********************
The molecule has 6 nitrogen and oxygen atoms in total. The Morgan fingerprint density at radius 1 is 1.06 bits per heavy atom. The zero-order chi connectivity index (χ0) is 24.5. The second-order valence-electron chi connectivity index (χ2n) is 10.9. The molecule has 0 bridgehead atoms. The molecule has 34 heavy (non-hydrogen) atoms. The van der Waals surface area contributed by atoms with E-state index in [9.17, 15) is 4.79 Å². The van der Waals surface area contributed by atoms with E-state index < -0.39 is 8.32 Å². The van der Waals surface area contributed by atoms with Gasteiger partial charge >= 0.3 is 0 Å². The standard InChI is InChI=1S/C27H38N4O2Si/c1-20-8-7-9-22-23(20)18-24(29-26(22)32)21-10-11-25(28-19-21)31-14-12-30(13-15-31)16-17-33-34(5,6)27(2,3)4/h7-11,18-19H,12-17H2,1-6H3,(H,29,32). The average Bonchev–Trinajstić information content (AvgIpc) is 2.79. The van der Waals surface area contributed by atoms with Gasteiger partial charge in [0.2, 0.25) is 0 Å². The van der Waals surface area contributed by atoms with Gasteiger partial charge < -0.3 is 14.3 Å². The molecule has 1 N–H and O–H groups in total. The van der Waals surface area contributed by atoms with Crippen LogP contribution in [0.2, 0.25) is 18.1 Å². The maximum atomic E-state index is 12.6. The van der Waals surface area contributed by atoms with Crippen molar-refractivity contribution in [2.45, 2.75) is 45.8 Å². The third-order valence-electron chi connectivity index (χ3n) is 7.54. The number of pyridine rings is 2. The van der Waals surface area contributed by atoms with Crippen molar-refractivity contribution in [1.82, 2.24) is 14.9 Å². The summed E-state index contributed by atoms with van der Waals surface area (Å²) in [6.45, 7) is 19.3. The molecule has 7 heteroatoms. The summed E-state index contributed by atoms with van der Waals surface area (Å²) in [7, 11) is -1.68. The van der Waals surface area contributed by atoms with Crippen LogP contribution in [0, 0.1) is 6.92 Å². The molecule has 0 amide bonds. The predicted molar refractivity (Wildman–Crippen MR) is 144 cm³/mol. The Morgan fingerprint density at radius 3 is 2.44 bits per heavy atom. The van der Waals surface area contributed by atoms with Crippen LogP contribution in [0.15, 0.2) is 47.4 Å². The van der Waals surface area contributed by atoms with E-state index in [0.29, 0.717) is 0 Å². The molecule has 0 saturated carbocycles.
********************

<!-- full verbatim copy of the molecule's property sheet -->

The molecule has 6 nitrogen and oxygen atoms in total. The Morgan fingerprint density at radius 1 is 1.06 bits per heavy atom. The zero-order chi connectivity index (χ0) is 24.5. The second-order valence-electron chi connectivity index (χ2n) is 10.9. The molecule has 0 bridgehead atoms. The molecule has 34 heavy (non-hydrogen) atoms. The van der Waals surface area contributed by atoms with E-state index in [9.17, 15) is 4.79 Å². The van der Waals surface area contributed by atoms with E-state index < -0.39 is 8.32 Å². The van der Waals surface area contributed by atoms with Gasteiger partial charge >= 0.3 is 0 Å². The standard InChI is InChI=1S/C27H38N4O2Si/c1-20-8-7-9-22-23(20)18-24(29-26(22)32)21-10-11-25(28-19-21)31-14-12-30(13-15-31)16-17-33-34(5,6)27(2,3)4/h7-11,18-19H,12-17H2,1-6H3,(H,29,32). The average Bonchev–Trinajstić information content (AvgIpc) is 2.79. The van der Waals surface area contributed by atoms with Gasteiger partial charge in [0.2, 0.25) is 0 Å². The van der Waals surface area contributed by atoms with Gasteiger partial charge < -0.3 is 14.3 Å². The molecule has 1 N–H and O–H groups in total. The van der Waals surface area contributed by atoms with Crippen LogP contribution in [0.2, 0.25) is 18.1 Å². The maximum atomic E-state index is 12.6. The van der Waals surface area contributed by atoms with Crippen molar-refractivity contribution in [2.45, 2.75) is 45.8 Å². The third-order valence-electron chi connectivity index (χ3n) is 7.54. The number of pyridine rings is 2. The van der Waals surface area contributed by atoms with Crippen molar-refractivity contribution in [1.82, 2.24) is 14.9 Å². The summed E-state index contributed by atoms with van der Waals surface area (Å²) in [6.45, 7) is 19.3. The molecule has 7 heteroatoms. The summed E-state index contributed by atoms with van der Waals surface area (Å²) in [7, 11) is -1.68. The van der Waals surface area contributed by atoms with Crippen LogP contribution in [0, 0.1) is 6.92 Å². The molecule has 0 amide bonds. The predicted molar refractivity (Wildman–Crippen MR) is 144 cm³/mol. The Morgan fingerprint density at radius 3 is 2.44 bits per heavy atom. The van der Waals surface area contributed by atoms with Crippen LogP contribution in [0.15, 0.2) is 47.4 Å². The van der Waals surface area contributed by atoms with E-state index in [0.29, 0.717) is 0 Å². The molecule has 0 saturated carbocycles.